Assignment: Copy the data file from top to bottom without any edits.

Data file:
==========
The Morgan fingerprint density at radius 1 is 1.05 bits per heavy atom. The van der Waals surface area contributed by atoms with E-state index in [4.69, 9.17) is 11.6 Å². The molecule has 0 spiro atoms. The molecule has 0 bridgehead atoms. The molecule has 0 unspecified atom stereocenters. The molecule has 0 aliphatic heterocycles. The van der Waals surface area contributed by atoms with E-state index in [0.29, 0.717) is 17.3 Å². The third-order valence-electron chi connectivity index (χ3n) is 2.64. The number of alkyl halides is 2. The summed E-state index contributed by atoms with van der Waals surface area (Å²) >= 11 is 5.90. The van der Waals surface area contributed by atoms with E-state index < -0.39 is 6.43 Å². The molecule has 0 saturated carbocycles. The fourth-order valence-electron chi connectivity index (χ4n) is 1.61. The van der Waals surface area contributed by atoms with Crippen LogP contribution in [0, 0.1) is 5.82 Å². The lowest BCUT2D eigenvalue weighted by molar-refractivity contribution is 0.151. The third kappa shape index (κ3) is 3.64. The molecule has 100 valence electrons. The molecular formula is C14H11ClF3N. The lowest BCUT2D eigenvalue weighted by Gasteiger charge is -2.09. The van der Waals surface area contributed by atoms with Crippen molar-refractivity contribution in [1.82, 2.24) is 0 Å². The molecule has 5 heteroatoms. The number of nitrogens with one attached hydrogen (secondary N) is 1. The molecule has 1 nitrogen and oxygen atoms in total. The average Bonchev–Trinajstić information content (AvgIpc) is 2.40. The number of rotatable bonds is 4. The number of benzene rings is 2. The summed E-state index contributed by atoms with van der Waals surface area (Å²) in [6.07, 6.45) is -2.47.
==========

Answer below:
The Morgan fingerprint density at radius 1 is 1.05 bits per heavy atom. The van der Waals surface area contributed by atoms with E-state index in [4.69, 9.17) is 11.6 Å². The molecule has 0 spiro atoms. The molecule has 0 bridgehead atoms. The molecule has 0 unspecified atom stereocenters. The molecule has 0 aliphatic heterocycles. The van der Waals surface area contributed by atoms with E-state index in [0.29, 0.717) is 17.3 Å². The third-order valence-electron chi connectivity index (χ3n) is 2.64. The number of alkyl halides is 2. The summed E-state index contributed by atoms with van der Waals surface area (Å²) >= 11 is 5.90. The van der Waals surface area contributed by atoms with E-state index < -0.39 is 6.43 Å². The molecule has 0 saturated carbocycles. The fourth-order valence-electron chi connectivity index (χ4n) is 1.61. The van der Waals surface area contributed by atoms with Crippen LogP contribution in [0, 0.1) is 5.82 Å². The lowest BCUT2D eigenvalue weighted by molar-refractivity contribution is 0.151. The third kappa shape index (κ3) is 3.64. The molecule has 100 valence electrons. The molecular formula is C14H11ClF3N. The lowest BCUT2D eigenvalue weighted by Gasteiger charge is -2.09. The van der Waals surface area contributed by atoms with Crippen molar-refractivity contribution in [1.82, 2.24) is 0 Å². The molecule has 5 heteroatoms. The number of nitrogens with one attached hydrogen (secondary N) is 1. The molecule has 1 nitrogen and oxygen atoms in total. The average Bonchev–Trinajstić information content (AvgIpc) is 2.40. The number of rotatable bonds is 4. The number of benzene rings is 2. The summed E-state index contributed by atoms with van der Waals surface area (Å²) in [6.07, 6.45) is -2.47.